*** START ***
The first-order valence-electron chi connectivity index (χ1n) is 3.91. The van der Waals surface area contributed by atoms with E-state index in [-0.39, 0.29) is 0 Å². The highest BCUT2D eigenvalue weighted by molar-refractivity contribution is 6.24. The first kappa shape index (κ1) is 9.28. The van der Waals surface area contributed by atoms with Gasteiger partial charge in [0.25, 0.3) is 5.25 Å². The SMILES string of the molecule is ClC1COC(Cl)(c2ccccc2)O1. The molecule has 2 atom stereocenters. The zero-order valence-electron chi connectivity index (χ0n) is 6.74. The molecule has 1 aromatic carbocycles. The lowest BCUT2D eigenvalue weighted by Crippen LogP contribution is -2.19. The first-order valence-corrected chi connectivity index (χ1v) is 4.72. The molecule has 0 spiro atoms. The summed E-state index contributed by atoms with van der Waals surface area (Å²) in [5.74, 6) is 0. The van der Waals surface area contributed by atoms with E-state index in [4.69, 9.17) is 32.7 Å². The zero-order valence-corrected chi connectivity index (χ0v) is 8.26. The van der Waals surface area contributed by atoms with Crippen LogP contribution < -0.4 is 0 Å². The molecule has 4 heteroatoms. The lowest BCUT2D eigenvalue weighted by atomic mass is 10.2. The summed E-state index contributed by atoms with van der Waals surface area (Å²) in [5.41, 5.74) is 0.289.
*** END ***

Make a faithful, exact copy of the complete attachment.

The first-order valence-electron chi connectivity index (χ1n) is 3.91. The van der Waals surface area contributed by atoms with E-state index in [-0.39, 0.29) is 0 Å². The highest BCUT2D eigenvalue weighted by molar-refractivity contribution is 6.24. The first kappa shape index (κ1) is 9.28. The van der Waals surface area contributed by atoms with Gasteiger partial charge in [0.25, 0.3) is 5.25 Å². The SMILES string of the molecule is ClC1COC(Cl)(c2ccccc2)O1. The molecule has 2 atom stereocenters. The zero-order valence-electron chi connectivity index (χ0n) is 6.74. The molecule has 1 aromatic carbocycles. The lowest BCUT2D eigenvalue weighted by Crippen LogP contribution is -2.19. The first-order valence-corrected chi connectivity index (χ1v) is 4.72. The molecule has 0 spiro atoms. The summed E-state index contributed by atoms with van der Waals surface area (Å²) in [5.74, 6) is 0. The van der Waals surface area contributed by atoms with E-state index in [4.69, 9.17) is 32.7 Å². The zero-order valence-corrected chi connectivity index (χ0v) is 8.26. The van der Waals surface area contributed by atoms with Crippen LogP contribution < -0.4 is 0 Å². The molecule has 4 heteroatoms. The lowest BCUT2D eigenvalue weighted by atomic mass is 10.2. The summed E-state index contributed by atoms with van der Waals surface area (Å²) in [5.41, 5.74) is 0.289.